Final of the Dean’s Challenge 2015 – students bursting with ideas

The final of the Dean’s Challenge was held on Friday afternoon. The competitors presented their ideas in three categories – Health Technology, Climate/Energy, and Food – and the winners were selected by the jury and Dean Niels Chr. Nielsen.

2015.12.08 | Caja Lola Schou Tofft

Good ideas were in focus throughout the Dean’s Challenge, and eight of them went through to the final on Friday, where they competed in the three categories for prizes amounting to DKK 10,000. The audience heard about a membrane to clean sea water, a molecular fan to minimise the over-ripening of fruit and vegetables, and date stamps that use the colours red, yellow and green to indicate the shelf-life of food.

The lecture theatre was filled to capacity, and there was a buzz of excitement when the final kicked off at 14.00. The finalists were seated in the first two rows and it was clear to see how nervous they were as they anxiously watched their competitors. One after another, the groups took their turn on stage, presenting their good ideas and impressing the jury. Each group had ten minutes to present their idea, followed by a number of in-depth questions.

No stress
The eight finalists had all come up with very different ideas, and the focus for all of them was to make society more sustainable, or to minimise some of the existing major problems.

Marie Cecilie Vinther and Vincente Kenrice Klehr won the Health Technology category with an idea to measure the cortisol level in the urine of patients suffering from stress. One of their arguments was that many people do not even realise they are stressed, and that the gauge should therefore let off an alarm and send a message to the patient’s doctor to enable rapid treatment.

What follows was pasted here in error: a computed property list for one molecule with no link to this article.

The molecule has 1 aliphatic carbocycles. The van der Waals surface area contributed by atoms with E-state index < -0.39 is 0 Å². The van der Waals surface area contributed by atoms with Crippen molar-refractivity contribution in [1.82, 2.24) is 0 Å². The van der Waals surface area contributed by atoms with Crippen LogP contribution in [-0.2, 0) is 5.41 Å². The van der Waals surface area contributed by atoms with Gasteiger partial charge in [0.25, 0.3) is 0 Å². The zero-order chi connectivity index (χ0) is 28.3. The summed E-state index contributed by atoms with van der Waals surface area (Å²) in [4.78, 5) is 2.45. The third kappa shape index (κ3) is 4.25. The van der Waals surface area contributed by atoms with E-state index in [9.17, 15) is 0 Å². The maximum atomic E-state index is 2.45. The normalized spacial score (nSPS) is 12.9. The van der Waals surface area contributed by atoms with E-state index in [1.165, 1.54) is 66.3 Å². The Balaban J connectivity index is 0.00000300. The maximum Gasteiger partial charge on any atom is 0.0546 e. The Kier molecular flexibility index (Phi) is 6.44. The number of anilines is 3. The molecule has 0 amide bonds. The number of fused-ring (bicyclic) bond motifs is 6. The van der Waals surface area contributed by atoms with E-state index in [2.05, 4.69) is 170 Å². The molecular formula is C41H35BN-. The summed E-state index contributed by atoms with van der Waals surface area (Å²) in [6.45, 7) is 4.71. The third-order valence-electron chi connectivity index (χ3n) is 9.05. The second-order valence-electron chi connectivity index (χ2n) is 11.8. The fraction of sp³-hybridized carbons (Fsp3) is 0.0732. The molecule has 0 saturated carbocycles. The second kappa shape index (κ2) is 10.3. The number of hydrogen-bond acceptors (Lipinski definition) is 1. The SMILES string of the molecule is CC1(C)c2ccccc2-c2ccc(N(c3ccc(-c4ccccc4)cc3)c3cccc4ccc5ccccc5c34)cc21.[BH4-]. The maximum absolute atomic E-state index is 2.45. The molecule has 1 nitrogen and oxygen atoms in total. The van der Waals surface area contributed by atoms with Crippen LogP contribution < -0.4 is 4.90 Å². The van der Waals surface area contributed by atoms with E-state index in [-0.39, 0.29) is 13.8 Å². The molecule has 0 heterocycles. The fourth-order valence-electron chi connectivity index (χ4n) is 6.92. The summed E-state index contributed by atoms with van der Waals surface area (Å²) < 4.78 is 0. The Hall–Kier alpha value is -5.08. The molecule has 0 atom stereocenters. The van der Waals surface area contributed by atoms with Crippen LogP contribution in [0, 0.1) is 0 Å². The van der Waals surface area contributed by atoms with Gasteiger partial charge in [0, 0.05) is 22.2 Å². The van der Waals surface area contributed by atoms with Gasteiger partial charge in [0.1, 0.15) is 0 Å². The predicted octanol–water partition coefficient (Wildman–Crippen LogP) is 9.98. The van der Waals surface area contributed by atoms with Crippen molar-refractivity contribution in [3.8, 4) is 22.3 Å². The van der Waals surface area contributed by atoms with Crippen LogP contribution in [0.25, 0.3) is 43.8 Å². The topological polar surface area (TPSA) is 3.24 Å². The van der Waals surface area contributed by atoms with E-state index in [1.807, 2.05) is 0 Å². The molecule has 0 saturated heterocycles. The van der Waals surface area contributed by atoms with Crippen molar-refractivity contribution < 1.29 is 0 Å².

Sea water for everyone
The key element in the Climate/Energy category was to solve one of the world’s major issues – providing drinking water in the developing world. Bjarke Aleksander Kappel Hübschmann and Frederik Thorning Frederiksen are well on the way with their idea for a membrane that removes the salt from sea water, and the jury was very impressed by the two students.

Yoghurt during the night
The most popular idea, however, was Reculture, which won the Food category. Two PhD students – Rasmus Thomsen and Jeppe Dehli – are engaged in the battle against food waste, and they have developed a bacterial culture that can be added to old milk and convert it overnight into a cultured milk product. They took the bacterial culture with them in a small jar and demonstrated how it works to the jury and the audience. The jury members were also given a sample of the converted milk to taste.

The competition was named after Dean Niels Chr. Nielsen, and he was full of praise for the competitors in the Dean’s Challenge. “I’m extremely pleased with the event and the high quality of the projects. The Dean’s Challenge has shown that students at Science and Technology are not only innovative, but also have a high academic level and manage to combine both,” he said.

Audience chose the old milk
The members of the jury, consisting of Bo Wesley (Novo Nordisk), Niels Kristian Sørensen (Arla), Lars Enevoldsen (Grundfos), and Dean Niels Chr. Nielsen (Science and Technology, Aarhus University), selected the winners of the three challenges, but the audience also had a say in the matter.

After the three winners had been selected, the audience voted for their favourite in the Audience Choice Award. The Reculture idea ran off with the victory in this category.

Public / media, Staff